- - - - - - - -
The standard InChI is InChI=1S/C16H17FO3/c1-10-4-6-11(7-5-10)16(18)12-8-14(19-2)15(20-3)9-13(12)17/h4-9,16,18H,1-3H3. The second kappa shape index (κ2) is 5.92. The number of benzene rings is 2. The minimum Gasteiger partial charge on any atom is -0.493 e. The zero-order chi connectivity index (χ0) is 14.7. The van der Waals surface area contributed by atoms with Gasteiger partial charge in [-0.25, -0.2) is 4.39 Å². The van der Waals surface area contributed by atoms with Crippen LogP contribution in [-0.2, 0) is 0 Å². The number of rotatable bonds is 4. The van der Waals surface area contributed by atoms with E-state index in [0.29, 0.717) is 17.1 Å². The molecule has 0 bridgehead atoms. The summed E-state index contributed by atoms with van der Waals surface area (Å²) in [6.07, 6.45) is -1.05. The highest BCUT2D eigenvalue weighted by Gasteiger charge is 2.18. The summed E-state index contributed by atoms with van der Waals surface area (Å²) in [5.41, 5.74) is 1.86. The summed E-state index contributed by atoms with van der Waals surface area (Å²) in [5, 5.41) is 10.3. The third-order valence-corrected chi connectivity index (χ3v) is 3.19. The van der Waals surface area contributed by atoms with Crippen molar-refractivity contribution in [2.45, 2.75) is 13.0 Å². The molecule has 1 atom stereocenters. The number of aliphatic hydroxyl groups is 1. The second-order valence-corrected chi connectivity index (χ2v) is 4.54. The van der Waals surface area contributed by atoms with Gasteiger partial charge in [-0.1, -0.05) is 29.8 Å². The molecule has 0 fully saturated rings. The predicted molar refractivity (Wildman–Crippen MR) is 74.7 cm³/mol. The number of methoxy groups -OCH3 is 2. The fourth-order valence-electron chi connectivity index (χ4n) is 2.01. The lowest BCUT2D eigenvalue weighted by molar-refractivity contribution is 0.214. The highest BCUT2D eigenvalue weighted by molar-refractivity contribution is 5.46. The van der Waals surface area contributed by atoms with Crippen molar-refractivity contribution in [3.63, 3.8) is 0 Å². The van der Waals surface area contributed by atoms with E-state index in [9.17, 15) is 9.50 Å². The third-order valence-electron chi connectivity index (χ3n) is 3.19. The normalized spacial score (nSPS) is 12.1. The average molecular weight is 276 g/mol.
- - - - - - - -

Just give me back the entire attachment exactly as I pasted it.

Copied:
The standard InChI is InChI=1S/C16H17FO3/c1-10-4-6-11(7-5-10)16(18)12-8-14(19-2)15(20-3)9-13(12)17/h4-9,16,18H,1-3H3. The second kappa shape index (κ2) is 5.92. The number of benzene rings is 2. The minimum Gasteiger partial charge on any atom is -0.493 e. The zero-order chi connectivity index (χ0) is 14.7. The van der Waals surface area contributed by atoms with Gasteiger partial charge in [-0.25, -0.2) is 4.39 Å². The van der Waals surface area contributed by atoms with Crippen LogP contribution in [-0.2, 0) is 0 Å². The number of rotatable bonds is 4. The van der Waals surface area contributed by atoms with E-state index in [0.29, 0.717) is 17.1 Å². The molecule has 0 bridgehead atoms. The summed E-state index contributed by atoms with van der Waals surface area (Å²) in [6.07, 6.45) is -1.05. The highest BCUT2D eigenvalue weighted by Gasteiger charge is 2.18. The summed E-state index contributed by atoms with van der Waals surface area (Å²) in [5.41, 5.74) is 1.86. The summed E-state index contributed by atoms with van der Waals surface area (Å²) in [5, 5.41) is 10.3. The third-order valence-corrected chi connectivity index (χ3v) is 3.19. The van der Waals surface area contributed by atoms with Crippen molar-refractivity contribution in [2.45, 2.75) is 13.0 Å². The molecule has 1 atom stereocenters. The number of aliphatic hydroxyl groups is 1. The second-order valence-corrected chi connectivity index (χ2v) is 4.54. The van der Waals surface area contributed by atoms with Gasteiger partial charge in [-0.1, -0.05) is 29.8 Å². The molecule has 0 fully saturated rings. The predicted molar refractivity (Wildman–Crippen MR) is 74.7 cm³/mol. The number of methoxy groups -OCH3 is 2. The fourth-order valence-electron chi connectivity index (χ4n) is 2.01. The lowest BCUT2D eigenvalue weighted by molar-refractivity contribution is 0.214. The highest BCUT2D eigenvalue weighted by molar-refractivity contribution is 5.46. The van der Waals surface area contributed by atoms with Crippen molar-refractivity contribution in [3.63, 3.8) is 0 Å². The van der Waals surface area contributed by atoms with E-state index in [9.17, 15) is 9.50 Å². The third-order valence-electron chi connectivity index (χ3n) is 3.19. The normalized spacial score (nSPS) is 12.1. The average molecular weight is 276 g/mol.